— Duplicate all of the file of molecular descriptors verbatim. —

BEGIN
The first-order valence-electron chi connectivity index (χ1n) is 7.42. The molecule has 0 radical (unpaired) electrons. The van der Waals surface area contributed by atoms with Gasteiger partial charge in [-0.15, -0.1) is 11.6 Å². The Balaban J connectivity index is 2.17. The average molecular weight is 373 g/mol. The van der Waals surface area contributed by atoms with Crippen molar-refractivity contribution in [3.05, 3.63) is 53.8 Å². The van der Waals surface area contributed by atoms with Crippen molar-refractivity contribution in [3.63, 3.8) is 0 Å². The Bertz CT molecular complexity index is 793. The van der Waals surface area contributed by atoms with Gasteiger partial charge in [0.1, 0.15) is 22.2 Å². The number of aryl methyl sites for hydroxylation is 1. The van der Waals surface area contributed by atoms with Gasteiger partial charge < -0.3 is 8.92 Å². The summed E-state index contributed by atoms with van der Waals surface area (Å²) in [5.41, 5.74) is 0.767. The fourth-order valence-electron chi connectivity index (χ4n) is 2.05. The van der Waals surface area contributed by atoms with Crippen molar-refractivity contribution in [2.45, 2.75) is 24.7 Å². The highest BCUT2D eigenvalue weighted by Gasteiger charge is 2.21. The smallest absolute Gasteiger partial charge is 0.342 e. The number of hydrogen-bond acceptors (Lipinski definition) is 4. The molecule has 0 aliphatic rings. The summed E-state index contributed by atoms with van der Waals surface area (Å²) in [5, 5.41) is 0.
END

The first-order valence-electron chi connectivity index (χ1n) is 7.42. The molecule has 0 radical (unpaired) electrons. The van der Waals surface area contributed by atoms with Gasteiger partial charge in [-0.15, -0.1) is 11.6 Å². The Balaban J connectivity index is 2.17. The average molecular weight is 373 g/mol. The van der Waals surface area contributed by atoms with Crippen molar-refractivity contribution in [3.05, 3.63) is 53.8 Å². The van der Waals surface area contributed by atoms with Crippen molar-refractivity contribution in [3.63, 3.8) is 0 Å². The Bertz CT molecular complexity index is 793. The van der Waals surface area contributed by atoms with Gasteiger partial charge in [0.1, 0.15) is 22.2 Å². The number of aryl methyl sites for hydroxylation is 1. The van der Waals surface area contributed by atoms with Gasteiger partial charge < -0.3 is 8.92 Å². The summed E-state index contributed by atoms with van der Waals surface area (Å²) in [5.41, 5.74) is 0.767. The fourth-order valence-electron chi connectivity index (χ4n) is 2.05. The van der Waals surface area contributed by atoms with Crippen molar-refractivity contribution in [2.45, 2.75) is 24.7 Å². The highest BCUT2D eigenvalue weighted by Gasteiger charge is 2.21. The smallest absolute Gasteiger partial charge is 0.342 e. The number of hydrogen-bond acceptors (Lipinski definition) is 4. The molecule has 0 aliphatic rings. The summed E-state index contributed by atoms with van der Waals surface area (Å²) in [5, 5.41) is 0.